(2) In view of the 'memoryless property' of the exponential distribution, this conditional probability also is 0.4422. 7.2) By making use of the independence and homogeneity of the increments of a homogeneous Poisson process {N(t), t ≥ 0} with intensity λ , show that its covariance function is C(s, t) = λ min(s, t). Solution Let 0 < s < t. Then C(s, t) = Cov(N(s), N(t)) = Cov(N(s), N(s) + N(t) − N(s)) = Cov(N(s), N(s)) + Cov(N(s), N(t) − N(s)) = Var(N(s)) + 0 = λ s, which proves the assertion. 7.3) The number of cars which pass a certain intersection daily between 12:00 and 14:00 follows a homogeneous Poisson process with intensity λ = 40 per hour. Among these there are 2.2% which disregard the stop sign. The car drivers behave independently with regard to ignoring the stop sign. (1) What is the probability p ≥2 that at least two cars disregard the stop sign between 12:30 and 13:30? (2) A car driver, who ignores the stop sign at this interection, causes an accident there with probability 0.05. What is the probability p ≥1 of one or more accidents at this intersection between 12:30 and 13:30, caused by a driver, who ignores the stop sign? Solution (1) By theorem 7.8, page 286, the number of cars, which disregard the stop sign between 12:30 and 13:30, has a Poisson distribution with parameter λ p = 40 ⋅ 0.022 = 0.88. Hence, p ≥2 =

∞ (0.88) n e −0.88 n=2 n!

Σ

= 1 − e −0.88 − 0.88e −0.88 = 0.2202.

76

SOLUTIONS MANUAL

(2) The intensity of the flow of car drivers, who cause an accident by ignoring the stop sign, is 0.88 ⋅ 0.05 = 0.044. Hence, the desired probability is p ≥2 =

∞ (0.0.044) n e −0.044 n! n=1

Σ

= 1 − e −0.044 = 0.0430.

7.4) A Geiger counter is struck by radioactive particles according to a homogeneous Poisson process with intensity λ = 1 per 12 seconds. On average, the Geiger counter only records 4 out of 5 particles. (1) What is the probability p ≥2 that the Geiger counter records at least 2 particles a minute? (2) What are mean value and variance of the of the random time Y between the occurrence of two successively recorded particles? Solution (1) By theorem 7.8, the number of recorded particles per minute has a Poisson distribution with parameter 5 λ p = 5 ⋅ 1 ⋅ 0.8 = 4. Hence, p ≥2 =

∞

4 n −4 e n=2 n!

Σ

= 1 − e −4 − 4 e −4 = 0.9084.

(2) Y [min] has an exponential distribution with parameter 5 λ p = 4 [min −1 ]. Hence, E(Y) =

1 4

[min],

Var(Y) =

1 16

[min 2 ].

7.5) The location of trees in an even, rectangular forest stand of size 200m × 500m follows a homogeneous Poisson distribution with intensity 1 per 25m 2 . The diameters of the stems of all trees at a distance of 130cm to the ground is assumed to be 24cm. From outside, a shot is vertically fired at a 500m side of the forest stand (parallel to the ground at level 130cm). What is the probability that a bullet with diameter 1cm hits no tree? Note With regard to the question, the location of a tree is fully determined by the coordinates of the center of the cross-section of its stem at level 130cm.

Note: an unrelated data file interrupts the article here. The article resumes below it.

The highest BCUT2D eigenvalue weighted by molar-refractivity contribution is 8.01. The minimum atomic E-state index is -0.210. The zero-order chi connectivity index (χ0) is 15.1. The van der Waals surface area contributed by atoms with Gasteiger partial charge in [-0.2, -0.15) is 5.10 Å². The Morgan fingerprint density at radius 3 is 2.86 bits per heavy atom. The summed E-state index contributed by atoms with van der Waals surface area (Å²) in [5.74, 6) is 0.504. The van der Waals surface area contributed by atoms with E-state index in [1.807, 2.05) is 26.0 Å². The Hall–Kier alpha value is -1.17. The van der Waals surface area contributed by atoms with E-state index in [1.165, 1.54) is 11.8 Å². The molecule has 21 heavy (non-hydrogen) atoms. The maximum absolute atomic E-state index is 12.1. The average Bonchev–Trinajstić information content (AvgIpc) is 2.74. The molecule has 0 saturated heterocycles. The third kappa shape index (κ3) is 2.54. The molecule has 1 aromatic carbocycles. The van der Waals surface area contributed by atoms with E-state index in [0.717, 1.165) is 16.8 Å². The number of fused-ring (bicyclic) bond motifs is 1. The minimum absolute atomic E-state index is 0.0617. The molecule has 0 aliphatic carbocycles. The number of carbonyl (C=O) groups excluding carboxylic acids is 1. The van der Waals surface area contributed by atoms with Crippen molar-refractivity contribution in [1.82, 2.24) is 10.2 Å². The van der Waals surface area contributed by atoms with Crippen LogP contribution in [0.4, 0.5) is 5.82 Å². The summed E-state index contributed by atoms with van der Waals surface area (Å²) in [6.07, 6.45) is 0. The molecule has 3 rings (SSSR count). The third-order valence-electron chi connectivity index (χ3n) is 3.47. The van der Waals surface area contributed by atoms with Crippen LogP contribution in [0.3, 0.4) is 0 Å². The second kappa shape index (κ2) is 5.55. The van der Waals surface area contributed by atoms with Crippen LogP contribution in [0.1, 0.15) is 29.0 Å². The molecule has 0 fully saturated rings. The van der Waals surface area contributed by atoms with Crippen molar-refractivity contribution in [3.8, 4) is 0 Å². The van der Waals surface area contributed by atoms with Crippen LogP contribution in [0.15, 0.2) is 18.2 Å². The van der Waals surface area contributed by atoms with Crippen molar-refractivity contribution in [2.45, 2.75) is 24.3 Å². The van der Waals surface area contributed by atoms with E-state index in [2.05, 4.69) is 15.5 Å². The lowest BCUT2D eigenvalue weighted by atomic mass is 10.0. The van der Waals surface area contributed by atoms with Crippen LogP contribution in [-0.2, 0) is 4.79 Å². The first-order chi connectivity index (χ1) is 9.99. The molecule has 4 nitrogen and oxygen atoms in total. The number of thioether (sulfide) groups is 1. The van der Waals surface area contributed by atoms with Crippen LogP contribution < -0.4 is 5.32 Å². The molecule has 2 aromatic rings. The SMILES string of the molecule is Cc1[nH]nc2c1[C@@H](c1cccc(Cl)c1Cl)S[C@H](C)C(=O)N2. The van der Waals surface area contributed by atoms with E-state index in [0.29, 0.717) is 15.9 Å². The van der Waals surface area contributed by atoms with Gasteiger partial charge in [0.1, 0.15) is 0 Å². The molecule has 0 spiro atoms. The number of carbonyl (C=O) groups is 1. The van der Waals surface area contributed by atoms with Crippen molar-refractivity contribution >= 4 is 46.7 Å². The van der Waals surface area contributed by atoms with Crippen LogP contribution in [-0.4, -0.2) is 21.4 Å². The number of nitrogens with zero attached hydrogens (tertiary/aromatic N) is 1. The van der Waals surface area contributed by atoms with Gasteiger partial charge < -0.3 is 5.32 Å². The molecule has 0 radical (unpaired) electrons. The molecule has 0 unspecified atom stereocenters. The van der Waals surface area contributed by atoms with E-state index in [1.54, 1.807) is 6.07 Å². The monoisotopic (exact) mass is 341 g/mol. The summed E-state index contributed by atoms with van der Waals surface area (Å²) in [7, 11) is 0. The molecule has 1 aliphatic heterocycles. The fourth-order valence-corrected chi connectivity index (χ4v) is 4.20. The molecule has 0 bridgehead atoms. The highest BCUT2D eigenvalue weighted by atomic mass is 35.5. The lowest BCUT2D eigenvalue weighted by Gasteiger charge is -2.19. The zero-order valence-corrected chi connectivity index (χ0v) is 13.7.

Solution The bullet touches no tree if there is an open strip in the forest, exactly in the direction of the shot, which has a length of 200m and a width of 26cm; i.e., there is no tree in an area of 200 × 0.26 = 52m 2 (independently of the shape of this area). Hence, the desired probability is p0 = e

1 − 25 ×52

= 0.1249.

7.6) An electronic system is subject to two types of shocks which arrive independently of each other according to homogeneous Poisson processes with respective intensities λ 1 = 0.002 and λ 2 = 0.01 per hour. A shock of type 1 always causes a system failure, whereas a shock of type 2 causes a system failure with probability 0.4. What is the probability of the event A that the system fails within 24 hours due to a shock? Solution The random time Y to the occurrence of the first type 1-shock has an exponential distribution with parameter λ 1 : P(Y ≤ t) = 1 − e −0.002 t , t ≥ 0.

7 POINT PROCESSES

77

The formula of total probability applied to the event A that there is no failure due to a shock within 24 hours gives P(A) = P(A Y ≤ 24) P(Y ≤ 24) + P(A Y > 24) P(Y > 24). Since P(A Y ≤ 24) = 0 and, by theorem 7.8, the time to the first occurrence of a 'deadly' type 2shock has an exponential distribution with parameter λ 2 p = 0.01 ⋅ 0.4 = 0.004, P(A) = e −0.004⋅24 ⋅ e −0.002⋅24 = e −0.144 = 0.8659. Hence, the desired probability is 0.1341. 7.7) A system is subjected to shocks of types 1, 2, and 3, which are generated by independent homogeneous Poisson processes with respective intensities per hour λ 1 = 0.2, λ 2 = 0.3, and λ 3 = 0.4. A type 1-shock causes a system failure with probability 1, a type 2-shock causes a system failure with probability 0.4, and a shock of type 3 causes a system failure with probability 0.2. The shocks occur permanently, whether the system is operating or not. (1) On condition that three shocks arrive in the interval [0, 10h], determine the probability that the system does not experience a failure in this interval. (2) What is the (unconditional) probability that the system fails in [0, 10h] due to a shock? Solution (1) Next the desired probability is calculated on condition that there is no type 1-shock in [0, 10h] . The probabilities p 2 and p 3 that a shock is of type 2 or type 3, respectively, can be calculated from their intensities (since homogeneous Poisson processes are stationary): p2 =

0.3 0.3+0.4

= 37 , p 3 = 1 − p 2 = 47 .

There are four constellations which make sure that there is no system failure in [0, 10h] : 3

a) 3 type 2-shocks, 0 type 3-shock. Probab.: ⎛⎝ 30 ⎞⎠ ⎛⎝ 37 ⎞⎠ = b) 2 type 2-shocks, 1 type 3-schock. Probab.: ⎛⎝ 32 ⎞⎠ ⎛⎝ 37 ⎞⎠ c) 1 type 2-shock, 2 type 3-shocks. Probab.: d) 0 type 2-shocks, 3 type 3-shocks. Probab.:

27 . 343

Survival probab.: (0.6) 3 .

2